VIDEO: Talking with A musician whose gospel is the blues

Name: Spencer Jarrett
Age: 62
City: San Francisco
Position: Blues/gospel musician

 

J.: You play blues harmonica and guitar with two gospel groups and you front your own blues band. Have you been musical your whole life?

Spencer Jarrett: I came from a nonmusical family. We had no culture in the home at all — no books, no records. My brother and I used to listen to the rhythm and blues radio station at night through a little transistor radio under the pillow.

My childhood nickname was Fumferer, which is Yiddish for one who mumbles. I was a shy kid who looked at the ground a lot. But I managed to save up my allowance and buy a harmonica at age 12, and with the harmonica I found my voice. Musicians often classify other musicians into two groups: great technical players, and people who have great feel by ear, which I’ve always had.

Spencer Jarrett playing with the Gospel Travelers in 2012 photo/courtesy spencer jarrett


How’d you start playing with gospel groups?

I had been working as a musician in the New York and Newark area, and when I came out here [in 1999] I stopped by a blues jam session in San Jose one night. There was a black guitar player on stage, and I went up to him between songs and asked if I could play with him. I got on stage with him, and it was like magic. We really meshed.

One day he said, “If you want to hear some really great music, you ought to swing by my church.” I went one Sunday and the music was great. After the service, a bunch of guys there got together in a little huddle and one of them began to sing something he’d been working on, and the other guys joined him in perfect three-part harmony. I told them I was trying to sing better and asked if I could come to rehearsal. So they invited me that afternoon to play harmonica with them. It was my first experience with church gospel music. Eventually I became a full member of the group, which is called the Gospel Travelers. They voted me in, and the same night invited me to be the chaplain of the group. I said, “You guys know I’m Jewish, don’t you?” The lead singer, Reverend Johnson, said, “Son, we don’t care what religion you are, you’re our new chaplain.”



As someone who davens at a Modern Orthodox synagogue, what role did you play?

At the beginning of rehearsal we get together for a group prayer. As the chaplain, I would do a reading before the prayer. Because I’m Jewish, it would be from the Book of Psalms. Only once did I actually have to dispense some spiritual advice, when the group was fighting. I said, “Listen, we’re musicians, right? Back in the days of the Bible, the priests had been carrying the Tabernacle through the desert. When the Temple was built, they were assigned the job of being the musicians in the Temple. What that means for us as gospel musicians is that we have to be able to carry a heavy load, and we have to be extra pure of heart like the priests.” And then one member of the group said, “Now that man knows his Bible!”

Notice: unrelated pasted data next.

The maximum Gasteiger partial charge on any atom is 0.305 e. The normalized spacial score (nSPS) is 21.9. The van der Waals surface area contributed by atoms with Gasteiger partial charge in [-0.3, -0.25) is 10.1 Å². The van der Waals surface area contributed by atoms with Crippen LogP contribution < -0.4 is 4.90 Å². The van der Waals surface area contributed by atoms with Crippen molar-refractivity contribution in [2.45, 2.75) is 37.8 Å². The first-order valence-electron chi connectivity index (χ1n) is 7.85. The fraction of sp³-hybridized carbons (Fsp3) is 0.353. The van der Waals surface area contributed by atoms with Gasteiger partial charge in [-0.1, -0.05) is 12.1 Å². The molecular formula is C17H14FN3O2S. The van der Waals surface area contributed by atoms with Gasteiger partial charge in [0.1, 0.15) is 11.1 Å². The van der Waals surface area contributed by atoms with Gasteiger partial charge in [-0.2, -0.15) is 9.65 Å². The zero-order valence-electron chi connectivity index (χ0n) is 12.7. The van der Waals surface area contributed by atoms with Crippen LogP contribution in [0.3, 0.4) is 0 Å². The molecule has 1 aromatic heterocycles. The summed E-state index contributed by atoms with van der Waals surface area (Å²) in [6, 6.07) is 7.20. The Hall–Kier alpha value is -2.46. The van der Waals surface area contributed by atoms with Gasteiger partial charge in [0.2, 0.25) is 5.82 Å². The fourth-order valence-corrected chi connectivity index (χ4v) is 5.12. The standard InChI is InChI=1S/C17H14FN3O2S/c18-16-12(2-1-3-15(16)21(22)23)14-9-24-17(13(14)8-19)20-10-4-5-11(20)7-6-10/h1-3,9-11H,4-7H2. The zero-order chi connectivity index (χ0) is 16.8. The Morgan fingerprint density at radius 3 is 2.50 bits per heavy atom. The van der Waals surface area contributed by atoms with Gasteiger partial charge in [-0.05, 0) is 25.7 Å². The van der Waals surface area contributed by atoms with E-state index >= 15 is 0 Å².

What kind of kinship do you feel after having performed together for  years?

This is my family. If I were ever in trouble, if I needed anything, my musical family would be there for me in a heartbeat. Everybody in the group has their own struggles with money and relationships and the grind of life. We struggle together. We all feel that every day is a gift from God. I get up in the morning and say [the Jewish morning prayer] Modeh Ani. The others get up and say a different prayer.



You’ve also played with some blues and gospel greats. How did that come about?

My ex-wife and I were living in New York, and for a time there I became the caretaker for this legendary gospel singer, Claude Jeter. Through him I got to know many of the gospel legends. The most exciting was Otis Rush. It was life-altering, because when you know these people through their musical influence, they’re larger than life. The truth is that back in Chicago, Otis Rush was playing these $40 gigs in crummy little dive bars. Jeter was a great, but he was living in poverty and his royalty checks were for amounts like 43 cents. It told me something about how black musicians are treated in this country.



You’re on the board of the Jewish Film Institute. Do you have any recommendations for the upcoming S.F. Jewish Film Festival?

I’m really excited about “Presenting Princess Shaw.” It’s a mind-blowing documentary about a black musician who goes unrecognized in the wider world and the power of cross-cultural fertilization.


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David A.M. Wilensky
David A.M. Wilensky

David A.M. Wilensky is the online editor of J. and "Jew in the Pew" columnist. He can be reached at david@jweekly.com.